SNMP – The Missing MIB
Many users of SNMP Network Management Tools / Penetration Test Tools, may find that recent versions of software including the popular SNMPwalk appear to be missing MIBs, or that previously available information is now mysterious missing. This is more prominent on Debian or Ubuntu based systems (any system that compiles from source like Gentoo , appear unaffected). This is additionally important for Penetration Tester Professionals that have an exam or governing body that ensures they know how to use SNMP, to extract information that may aid in compromise of an affected server with default community strings. Strange! Well apparently there is a good reason…
Debian GNU/Linux is probably the only Linux distriution that has the largest software repository. However the default installation for Debian only includes the ‘main’ (or free) repository which is directly maintained by the Debian community and fulfills the Debian Free Software Guidelines (DFSG).
The two other repositories ‘contrib’ and ‘non-free’ are not enabled by default as it contains software that either does not meet DFSG requirements or depends on library or packages which does not meet DFSG requiments. SNMP-MIBS now fall under non-free category!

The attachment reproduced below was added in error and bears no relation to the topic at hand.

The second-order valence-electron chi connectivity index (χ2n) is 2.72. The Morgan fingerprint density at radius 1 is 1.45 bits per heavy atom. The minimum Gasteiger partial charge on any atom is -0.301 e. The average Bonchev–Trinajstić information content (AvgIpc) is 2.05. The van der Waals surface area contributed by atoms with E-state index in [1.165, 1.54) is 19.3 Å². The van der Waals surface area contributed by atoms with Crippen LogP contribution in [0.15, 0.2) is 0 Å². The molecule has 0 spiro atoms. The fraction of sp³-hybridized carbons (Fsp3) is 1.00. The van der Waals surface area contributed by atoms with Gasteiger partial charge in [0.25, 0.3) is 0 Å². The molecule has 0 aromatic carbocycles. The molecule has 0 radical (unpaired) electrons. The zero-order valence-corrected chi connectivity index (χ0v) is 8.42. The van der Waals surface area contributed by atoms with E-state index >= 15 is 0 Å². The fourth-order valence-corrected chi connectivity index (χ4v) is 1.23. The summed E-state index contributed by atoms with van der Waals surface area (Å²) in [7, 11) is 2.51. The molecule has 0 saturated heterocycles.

How to enable contrib and non-free repositories in Debian
As ‘root’ you need to edit /etc/apt/sources.lst
Then add ‘contrib’ and ‘non free’ at the end of each line that begins with “deb” and “deb-src” just like the example:
deb http://http.us.debian.org/debian squeeze main contrib non-free
deb http://security.debian.org squeeze/updates main contrib non-free
Updating SNMP and Downloading All MIBS
To get back you missing MIBs perform an apt-get update and follow the instructions below:
% apt-get install snmp % apt-get install snmp-mibs-downloader
To configure net-snmp command-line to use the MIBS, edit /etc/snmp/snmp.conf and comment out the following line:
To update the MIBS to latest versions run the following command as root:
If you have a SNMP server running on localhost, with Community string ‘public’, you can test if MIBs are working properly like this:
% snmpwalk -v1 -c public 192.168.1.234 . SNMPv2-MIB::sysDescr.0 = STRING: Linux vulnbox 2.6.32 #2 SMP Fri Oct 13 10:03:39 BST 2013 i686 SNMPv2-MIB::sysObjectID.0 = OID: NET-SNMP-MIB::netSnmpAgentOIDs.10 DISMAN-EVENT-MIB::sysUpTimeInstance = Timeticks: (141766) 0:23:37.66 SNMPv2-MIB::sysContact.0 = STRING: Me <firstname.lastname@example.org> ...